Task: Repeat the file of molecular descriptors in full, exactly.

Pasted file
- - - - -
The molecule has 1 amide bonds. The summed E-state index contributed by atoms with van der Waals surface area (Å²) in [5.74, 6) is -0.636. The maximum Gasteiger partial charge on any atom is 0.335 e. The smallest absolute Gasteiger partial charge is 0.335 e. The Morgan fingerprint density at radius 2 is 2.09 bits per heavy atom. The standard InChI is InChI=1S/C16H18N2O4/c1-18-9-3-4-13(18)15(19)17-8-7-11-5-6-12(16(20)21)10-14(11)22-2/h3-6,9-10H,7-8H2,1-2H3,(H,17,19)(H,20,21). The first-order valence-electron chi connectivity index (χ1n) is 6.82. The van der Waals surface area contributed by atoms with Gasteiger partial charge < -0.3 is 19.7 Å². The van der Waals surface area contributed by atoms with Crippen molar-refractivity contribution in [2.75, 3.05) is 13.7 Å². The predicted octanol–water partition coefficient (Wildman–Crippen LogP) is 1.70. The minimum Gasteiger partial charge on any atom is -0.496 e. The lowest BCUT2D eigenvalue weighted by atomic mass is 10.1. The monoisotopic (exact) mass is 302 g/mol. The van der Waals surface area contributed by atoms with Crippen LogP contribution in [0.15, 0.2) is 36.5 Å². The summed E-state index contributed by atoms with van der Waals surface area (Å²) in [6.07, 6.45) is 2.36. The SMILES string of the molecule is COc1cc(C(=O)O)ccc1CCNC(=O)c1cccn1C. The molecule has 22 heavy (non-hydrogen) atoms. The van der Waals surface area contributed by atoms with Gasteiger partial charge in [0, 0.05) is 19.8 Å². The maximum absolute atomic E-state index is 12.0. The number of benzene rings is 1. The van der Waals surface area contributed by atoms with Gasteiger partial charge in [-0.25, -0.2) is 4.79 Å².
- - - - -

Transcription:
The molecule has 1 amide bonds. The summed E-state index contributed by atoms with van der Waals surface area (Å²) in [5.74, 6) is -0.636. The maximum Gasteiger partial charge on any atom is 0.335 e. The smallest absolute Gasteiger partial charge is 0.335 e. The Morgan fingerprint density at radius 2 is 2.09 bits per heavy atom. The standard InChI is InChI=1S/C16H18N2O4/c1-18-9-3-4-13(18)15(19)17-8-7-11-5-6-12(16(20)21)10-14(11)22-2/h3-6,9-10H,7-8H2,1-2H3,(H,17,19)(H,20,21). The first-order valence-electron chi connectivity index (χ1n) is 6.82. The van der Waals surface area contributed by atoms with Gasteiger partial charge < -0.3 is 19.7 Å². The van der Waals surface area contributed by atoms with Crippen molar-refractivity contribution in [2.75, 3.05) is 13.7 Å². The predicted octanol–water partition coefficient (Wildman–Crippen LogP) is 1.70. The minimum Gasteiger partial charge on any atom is -0.496 e. The lowest BCUT2D eigenvalue weighted by atomic mass is 10.1. The monoisotopic (exact) mass is 302 g/mol. The van der Waals surface area contributed by atoms with Crippen LogP contribution in [0.15, 0.2) is 36.5 Å². The summed E-state index contributed by atoms with van der Waals surface area (Å²) in [6.07, 6.45) is 2.36. The SMILES string of the molecule is COc1cc(C(=O)O)ccc1CCNC(=O)c1cccn1C. The molecule has 22 heavy (non-hydrogen) atoms. The van der Waals surface area contributed by atoms with Gasteiger partial charge in [0, 0.05) is 19.8 Å². The maximum absolute atomic E-state index is 12.0. The number of benzene rings is 1. The van der Waals surface area contributed by atoms with Gasteiger partial charge in [-0.25, -0.2) is 4.79 Å².